Causes and Home Remedies for Metallic Taste in Mouth

Mouth_illustration, Image from Wikimedia CommonsMetallic taste in mouth or medically known as dysgeusia is an alteration or distortion of the sense of taste in which an individual feels like there is something metallic inside his or her mouth. The foul taste could either be sour (acidic) or bitter (alkaline) that doesn’t go away even a person doesn’t eat anything. Most cases of metallic taste in mouth are not serious but the illness negatively affects the comfort of eating to people with the condition. It may temporarily reduce a person’s appetite. There are different causes of metallic taste in mouth which are discussed below.

To give you light on what causes metallic taste in your mouth, you better visit your doctor to examine you. Before you make that doctor’s appointment you might also want to check on the status of your health insurance. Most packages cover doctor’s fees at least partially. Ask your health or life insurance provider for more information on what you should be paying and what you will get in return. Your doctor will give you professional advices on how to treat your metallic taste in mouth. The best time to seek medical help is when the metallic taste in your mouth becomes persistent or doesn’t go away for many days.

Causes of Metallic Taste in Mouth

  • Aging – Taste bud number decreases with age affecting taste perception.
  • Mouth dryness – Inadequate amount or absence of saliva in the mouth causes mouth dryness, with metallic taste in mouth as a consequence. The saliva is important in taste perception because it distributes food molecules into the taste buds. Dry mouth is also associated to bad breath since saliva is involved in regulating mouth bacteria.
  • Fungal infection in the tongue or the mouth area – Fungi act negatively on the taste buds affecting taste perception.
  • Various medical conditions such as Parkinson’s disease, Bell’s Palsy, Sjogren’s syndrome, diabetes, gastro-esophageal reflux disease (GERD), jaundice, and others are associated to metallic taste in mouth.
  • Injuries to the mouth, nose, or head resulting to the damage of nerves that relay taste information in brain centers.
  • Chemotherapy or radiation treatment can also cause metallic taste in mouth.
  • Certain medications such as anti-thyroid drugs, antidepressants, antibiotics (e.g. Flagyl), zinc preparations, neurologic drugs, and others could also cause metallic taste in mouth as a side effect.
  • Dietary ketosis caused by high protein diet has been associated to metallic taste in mouth.
  • Leakage of metals such as gold, silver, and mercury from dental fillings can cause metallic taste.
  • Bleeding in the gum due to gingivitis can also cause metallic taste in mouth because blood hemoglobin contains iron metals.
  • Deficiency to certain vitamins like Vitamin 12 and minerals like zinc.
  • Illnesses that affect the sense of smell such as nasal infection, nasal polyps, sinusitis, flu, cold, etc. can cause metallic taste in mouth. It is because the sense of smell is needed for a normal taste perception.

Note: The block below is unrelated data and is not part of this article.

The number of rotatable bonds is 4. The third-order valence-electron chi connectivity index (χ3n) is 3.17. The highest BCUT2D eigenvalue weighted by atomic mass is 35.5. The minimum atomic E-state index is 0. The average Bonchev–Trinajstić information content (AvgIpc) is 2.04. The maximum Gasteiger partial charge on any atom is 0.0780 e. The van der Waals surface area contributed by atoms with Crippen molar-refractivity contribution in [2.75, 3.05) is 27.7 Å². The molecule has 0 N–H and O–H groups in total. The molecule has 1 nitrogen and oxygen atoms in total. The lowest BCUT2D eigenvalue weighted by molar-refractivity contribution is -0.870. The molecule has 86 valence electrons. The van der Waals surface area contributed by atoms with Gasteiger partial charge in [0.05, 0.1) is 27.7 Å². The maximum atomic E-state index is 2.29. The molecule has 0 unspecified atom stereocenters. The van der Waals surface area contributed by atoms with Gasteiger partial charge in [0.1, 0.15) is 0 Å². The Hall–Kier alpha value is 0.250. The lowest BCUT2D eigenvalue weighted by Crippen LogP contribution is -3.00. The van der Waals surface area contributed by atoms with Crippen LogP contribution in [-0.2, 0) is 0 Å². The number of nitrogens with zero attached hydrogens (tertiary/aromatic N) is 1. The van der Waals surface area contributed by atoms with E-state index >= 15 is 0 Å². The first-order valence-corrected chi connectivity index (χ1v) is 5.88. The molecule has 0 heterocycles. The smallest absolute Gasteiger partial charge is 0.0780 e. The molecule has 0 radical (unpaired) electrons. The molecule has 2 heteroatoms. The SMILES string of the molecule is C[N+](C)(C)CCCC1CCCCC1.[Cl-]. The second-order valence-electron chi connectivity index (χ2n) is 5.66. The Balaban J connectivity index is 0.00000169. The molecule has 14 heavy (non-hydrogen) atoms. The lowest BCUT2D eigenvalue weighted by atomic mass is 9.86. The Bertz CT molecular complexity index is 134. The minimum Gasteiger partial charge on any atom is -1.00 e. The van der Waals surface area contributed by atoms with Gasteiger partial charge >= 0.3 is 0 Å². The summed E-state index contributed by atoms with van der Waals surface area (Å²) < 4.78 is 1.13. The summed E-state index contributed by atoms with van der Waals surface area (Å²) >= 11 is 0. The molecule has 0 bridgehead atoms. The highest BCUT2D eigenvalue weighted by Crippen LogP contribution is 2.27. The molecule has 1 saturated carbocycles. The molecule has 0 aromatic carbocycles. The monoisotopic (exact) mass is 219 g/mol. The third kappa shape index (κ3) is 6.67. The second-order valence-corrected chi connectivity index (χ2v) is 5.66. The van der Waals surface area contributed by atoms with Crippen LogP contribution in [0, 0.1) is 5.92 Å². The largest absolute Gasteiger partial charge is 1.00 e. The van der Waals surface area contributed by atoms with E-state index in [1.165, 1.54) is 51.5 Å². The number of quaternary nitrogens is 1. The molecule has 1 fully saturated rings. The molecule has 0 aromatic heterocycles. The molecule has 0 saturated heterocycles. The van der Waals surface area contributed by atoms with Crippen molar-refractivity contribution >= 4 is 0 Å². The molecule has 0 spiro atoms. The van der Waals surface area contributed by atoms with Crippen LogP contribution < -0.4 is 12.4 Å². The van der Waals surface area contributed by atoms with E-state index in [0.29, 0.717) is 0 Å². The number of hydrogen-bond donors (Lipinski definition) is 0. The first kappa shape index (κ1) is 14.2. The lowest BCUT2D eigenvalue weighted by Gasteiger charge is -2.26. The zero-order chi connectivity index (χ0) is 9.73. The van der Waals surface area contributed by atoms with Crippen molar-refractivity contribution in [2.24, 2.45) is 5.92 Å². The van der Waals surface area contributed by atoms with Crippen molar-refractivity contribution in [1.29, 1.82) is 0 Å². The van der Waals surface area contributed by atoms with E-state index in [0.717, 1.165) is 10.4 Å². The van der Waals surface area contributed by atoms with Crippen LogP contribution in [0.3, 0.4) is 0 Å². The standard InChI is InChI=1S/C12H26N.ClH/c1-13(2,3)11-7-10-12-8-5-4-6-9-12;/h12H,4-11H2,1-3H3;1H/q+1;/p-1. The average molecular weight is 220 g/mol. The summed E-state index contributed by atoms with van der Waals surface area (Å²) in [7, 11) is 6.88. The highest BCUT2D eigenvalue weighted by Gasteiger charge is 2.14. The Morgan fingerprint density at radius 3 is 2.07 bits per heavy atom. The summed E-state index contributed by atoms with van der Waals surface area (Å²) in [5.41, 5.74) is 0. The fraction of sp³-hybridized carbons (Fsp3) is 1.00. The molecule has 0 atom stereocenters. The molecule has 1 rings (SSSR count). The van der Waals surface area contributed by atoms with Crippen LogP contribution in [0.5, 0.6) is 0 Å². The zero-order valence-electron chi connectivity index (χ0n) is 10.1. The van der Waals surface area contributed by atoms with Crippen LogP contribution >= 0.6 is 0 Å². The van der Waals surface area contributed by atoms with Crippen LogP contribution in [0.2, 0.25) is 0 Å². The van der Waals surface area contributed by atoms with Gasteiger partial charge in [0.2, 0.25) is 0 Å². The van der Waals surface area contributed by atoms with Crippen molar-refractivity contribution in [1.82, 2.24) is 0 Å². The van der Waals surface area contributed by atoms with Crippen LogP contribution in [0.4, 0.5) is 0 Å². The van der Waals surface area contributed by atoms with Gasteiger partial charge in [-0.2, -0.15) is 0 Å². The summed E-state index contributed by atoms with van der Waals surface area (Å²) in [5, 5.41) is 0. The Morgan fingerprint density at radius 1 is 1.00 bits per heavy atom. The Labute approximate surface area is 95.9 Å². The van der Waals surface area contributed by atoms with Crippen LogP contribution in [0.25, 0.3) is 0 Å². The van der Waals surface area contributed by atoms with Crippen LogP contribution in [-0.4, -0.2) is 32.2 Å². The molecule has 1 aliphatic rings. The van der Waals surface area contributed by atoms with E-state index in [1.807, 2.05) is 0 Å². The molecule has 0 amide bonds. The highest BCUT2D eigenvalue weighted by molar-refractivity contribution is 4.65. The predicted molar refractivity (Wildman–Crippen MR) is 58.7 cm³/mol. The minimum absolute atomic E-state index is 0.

• Metallic taste can also be an indication of copper toxicity, mercury poisoning, lead poisoning, and selenium overdose. Note that metal poisoning needs immediate medical attention because it can be fatal.
  • Steel welders and workers in brass foundries reported metallic taste in mouth.
  • Heavy smoking is also linked to metallic taste in mouth since tobacco contains metal residues.
  • Head and neck cancers affecting important nerves.
  • Copper ions from copper cookware and copper pipes can leak into food and drinking water respectively. This will result to copper taste in mouth. Note that too much intake of iron (iron overload) can cause health problems.
  • Drinking unfiltered underground water can also cause metallic taste in mouth because the water contains trace metals such as calcium and magnesium.

When to Seek Doctor’s Help?

Note that any medical illness or disease can not be treated without first knowing its root cause. Let your doctor examine you. The doctor will ask you few questions that could help him in diagnosing the cause of your illness. What questions would you expect in your visit?

  • Do you smoke?
  • Do all drinks and foods taste the same?
  • How long has the metallic taste lasted?
  • Does the metallic taste affect your ability to eat?
  • Do you have any problem with your sense of smell?
  • Have you recently changed the brand of your mouthwash or toothpaste?
  • Have you been ill or injured lately?
  • What drugs or food supplements do you take?
  • Besides from metallic taste, do you notice other symptoms like breathing problems?
  • Do you have gum problem, tooth decays, and dental plaques? When is the last time you visited your dentist?

Home Remedies for Metallic Taste in Mouth

If the metallic taste is bothering you, here are soem home remedies that will give you temporary relief from metallic taste:

  • Counter the metallic taste by consuming citrus juices, lemonade, and other sour substances (e.g. vinegar). Sour substances stimulate salivation which facilitates washing away of the metallic taste. You need to salivate especially when your mouth is dry.
  • Try rinsing your mouth with a salt solution containing a teaspoon of table salt and eight ounces of water. You can also use baking soda, but dissolve only ¼ teaspoon.
  • Eat small portions of raw condiments such as clove and cinnamon. Doing so can give you temporarily relief from metallic taste.
  • When you brush your teeth, make sure to brush the tongue area. This can help lessen the metallic taste in your mouth.

References

Taste Impairment – NIH WebsiteA Bad Taste In Her Mouth – Dr. Rob of MSN Health & Fitness